As the shell-shocked inhabitants of the Isle of Wight woke this morning to see that the suspiciously foreign-named Storm Ciara had done thousands, possibly hundreds, of pounds of damage to their once-tranquil home, they were as one in vowing that they will be jolly well rolling up their sleeves and restoring it to its 1950s glory.
‘It’s a blessed nuisance,’ admitted sprightly 78-year-old retired shopkeeper Reginald Blythe, surveying the two broken pots in his back garden. ‘I only bought the one for the bay tree last month and it had a 20-year guarantee. But no good moaning, is it? I’ll buy another one when I get into Sandown again.’
Storm Ciara raged through the Isle of Wight for much of Sunday, with gusts reaching up to 35 mph on exposed parts of the coast. According to unconfirmed reports, a particularly savage wind blew out the candles during Holy Communion at St Peter’s Church in Ventnor, causing several elderly parishioners over three minutes of disorientation. Other damage included:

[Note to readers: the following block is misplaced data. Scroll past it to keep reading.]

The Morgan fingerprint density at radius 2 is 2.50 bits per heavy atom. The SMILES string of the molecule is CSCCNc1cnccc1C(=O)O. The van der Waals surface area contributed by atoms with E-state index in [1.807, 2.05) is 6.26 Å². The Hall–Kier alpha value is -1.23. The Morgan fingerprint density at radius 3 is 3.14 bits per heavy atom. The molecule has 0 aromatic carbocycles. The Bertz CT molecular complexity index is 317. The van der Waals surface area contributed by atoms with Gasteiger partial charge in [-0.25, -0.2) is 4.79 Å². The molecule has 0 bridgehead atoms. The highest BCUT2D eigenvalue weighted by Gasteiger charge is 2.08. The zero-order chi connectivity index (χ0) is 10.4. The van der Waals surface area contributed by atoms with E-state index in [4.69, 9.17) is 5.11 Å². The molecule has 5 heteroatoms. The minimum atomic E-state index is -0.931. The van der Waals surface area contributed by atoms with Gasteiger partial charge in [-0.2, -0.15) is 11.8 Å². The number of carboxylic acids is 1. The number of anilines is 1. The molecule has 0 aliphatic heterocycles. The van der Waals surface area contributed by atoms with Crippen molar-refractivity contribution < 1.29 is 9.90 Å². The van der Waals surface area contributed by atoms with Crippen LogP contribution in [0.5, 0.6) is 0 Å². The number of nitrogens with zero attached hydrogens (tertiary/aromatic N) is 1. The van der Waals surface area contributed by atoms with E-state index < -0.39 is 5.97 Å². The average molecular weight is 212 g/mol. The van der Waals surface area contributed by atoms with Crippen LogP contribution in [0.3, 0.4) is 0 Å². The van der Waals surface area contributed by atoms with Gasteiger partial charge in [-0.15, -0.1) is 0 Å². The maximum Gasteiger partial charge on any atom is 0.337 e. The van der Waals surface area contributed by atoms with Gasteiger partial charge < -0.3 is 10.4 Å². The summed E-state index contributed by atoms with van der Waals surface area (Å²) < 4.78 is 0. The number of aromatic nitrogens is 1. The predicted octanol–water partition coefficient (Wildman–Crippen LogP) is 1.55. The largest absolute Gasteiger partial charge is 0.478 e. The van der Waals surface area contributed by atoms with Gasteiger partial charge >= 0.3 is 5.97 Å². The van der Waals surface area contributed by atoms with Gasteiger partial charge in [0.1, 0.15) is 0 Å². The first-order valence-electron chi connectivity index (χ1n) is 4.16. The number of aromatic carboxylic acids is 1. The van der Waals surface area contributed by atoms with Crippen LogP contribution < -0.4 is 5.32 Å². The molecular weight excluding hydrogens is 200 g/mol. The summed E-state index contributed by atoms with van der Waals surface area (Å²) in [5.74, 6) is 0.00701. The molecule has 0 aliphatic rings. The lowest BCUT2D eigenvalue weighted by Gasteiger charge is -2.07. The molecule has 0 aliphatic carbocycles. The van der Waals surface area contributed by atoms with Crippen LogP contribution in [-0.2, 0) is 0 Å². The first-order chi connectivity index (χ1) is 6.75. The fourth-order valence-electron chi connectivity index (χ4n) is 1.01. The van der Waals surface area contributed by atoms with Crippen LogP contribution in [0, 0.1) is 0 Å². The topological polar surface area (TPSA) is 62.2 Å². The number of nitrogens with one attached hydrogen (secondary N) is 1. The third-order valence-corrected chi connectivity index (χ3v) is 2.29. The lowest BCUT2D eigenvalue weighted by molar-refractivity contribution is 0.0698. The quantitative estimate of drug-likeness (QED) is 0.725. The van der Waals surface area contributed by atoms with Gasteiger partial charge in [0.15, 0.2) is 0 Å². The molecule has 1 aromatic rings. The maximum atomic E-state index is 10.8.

– Three seats buckling on the Alum Bay chair lift which will require replacement before visitors arrive in April, as elbow grease will not be enough to repair them
– The hat of Lilian Bagnall, 73, being blown off as she popped to the shops for some butter in Freshwater
– The cancellation of the 11.30 and 13.0 ferries from Southampton to Cowes, forcing eight islanders to wait for three hours in a not particularly salubrious teashop
Nothing, however, is going to deter the proud people of Wight from rebuilding. ‘If Johnny Weather thinks he can scare us with his sleet-like rainfall, he’s got another think coming, I’ll tell you that for nothing,’ thundered Arnold Broadway, 83, from Ryde.
‘We didn’t live through the Blitz just to bow the knee to a freak weather event – admittedly, but we would have done if we’d had to. It’s not our fault that the Luftwaffe didn’t see the Ghost Train at Blackgang Chine as a strategic target after all. We are a proud people, who voted not to join the Common Market, and now you’re going to see why.’